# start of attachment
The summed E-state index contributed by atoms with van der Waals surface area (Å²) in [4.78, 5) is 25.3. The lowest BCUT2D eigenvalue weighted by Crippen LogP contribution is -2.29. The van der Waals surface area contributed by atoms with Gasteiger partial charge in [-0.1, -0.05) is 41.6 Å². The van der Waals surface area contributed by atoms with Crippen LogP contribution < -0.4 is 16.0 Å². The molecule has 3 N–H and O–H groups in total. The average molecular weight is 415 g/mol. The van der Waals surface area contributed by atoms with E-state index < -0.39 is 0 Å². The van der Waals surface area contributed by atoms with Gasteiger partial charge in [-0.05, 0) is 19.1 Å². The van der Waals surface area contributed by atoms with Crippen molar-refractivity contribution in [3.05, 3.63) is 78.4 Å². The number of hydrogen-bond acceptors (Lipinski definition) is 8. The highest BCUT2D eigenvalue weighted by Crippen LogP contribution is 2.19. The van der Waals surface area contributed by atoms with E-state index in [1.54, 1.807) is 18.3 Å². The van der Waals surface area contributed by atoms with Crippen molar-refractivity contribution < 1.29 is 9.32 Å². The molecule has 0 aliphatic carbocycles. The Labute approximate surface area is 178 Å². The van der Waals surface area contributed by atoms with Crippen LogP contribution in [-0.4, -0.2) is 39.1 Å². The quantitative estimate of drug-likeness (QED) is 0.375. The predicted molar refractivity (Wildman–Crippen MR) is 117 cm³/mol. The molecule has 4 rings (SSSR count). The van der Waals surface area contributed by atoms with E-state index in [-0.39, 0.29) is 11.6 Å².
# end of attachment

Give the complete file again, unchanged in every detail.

The summed E-state index contributed by atoms with van der Waals surface area (Å²) in [4.78, 5) is 25.3. The lowest BCUT2D eigenvalue weighted by Crippen LogP contribution is -2.29. The van der Waals surface area contributed by atoms with Gasteiger partial charge in [-0.1, -0.05) is 41.6 Å². The van der Waals surface area contributed by atoms with Crippen LogP contribution < -0.4 is 16.0 Å². The molecule has 3 N–H and O–H groups in total. The average molecular weight is 415 g/mol. The van der Waals surface area contributed by atoms with E-state index < -0.39 is 0 Å². The van der Waals surface area contributed by atoms with Gasteiger partial charge in [-0.05, 0) is 19.1 Å². The van der Waals surface area contributed by atoms with Crippen molar-refractivity contribution in [3.05, 3.63) is 78.4 Å². The number of hydrogen-bond acceptors (Lipinski definition) is 8. The highest BCUT2D eigenvalue weighted by Crippen LogP contribution is 2.19. The van der Waals surface area contributed by atoms with E-state index in [1.54, 1.807) is 18.3 Å². The van der Waals surface area contributed by atoms with Crippen molar-refractivity contribution < 1.29 is 9.32 Å². The molecule has 0 aliphatic carbocycles. The Labute approximate surface area is 178 Å². The van der Waals surface area contributed by atoms with Crippen LogP contribution in [-0.4, -0.2) is 39.1 Å². The quantitative estimate of drug-likeness (QED) is 0.375. The predicted molar refractivity (Wildman–Crippen MR) is 117 cm³/mol. The molecule has 4 rings (SSSR count). The van der Waals surface area contributed by atoms with E-state index in [-0.39, 0.29) is 11.6 Å².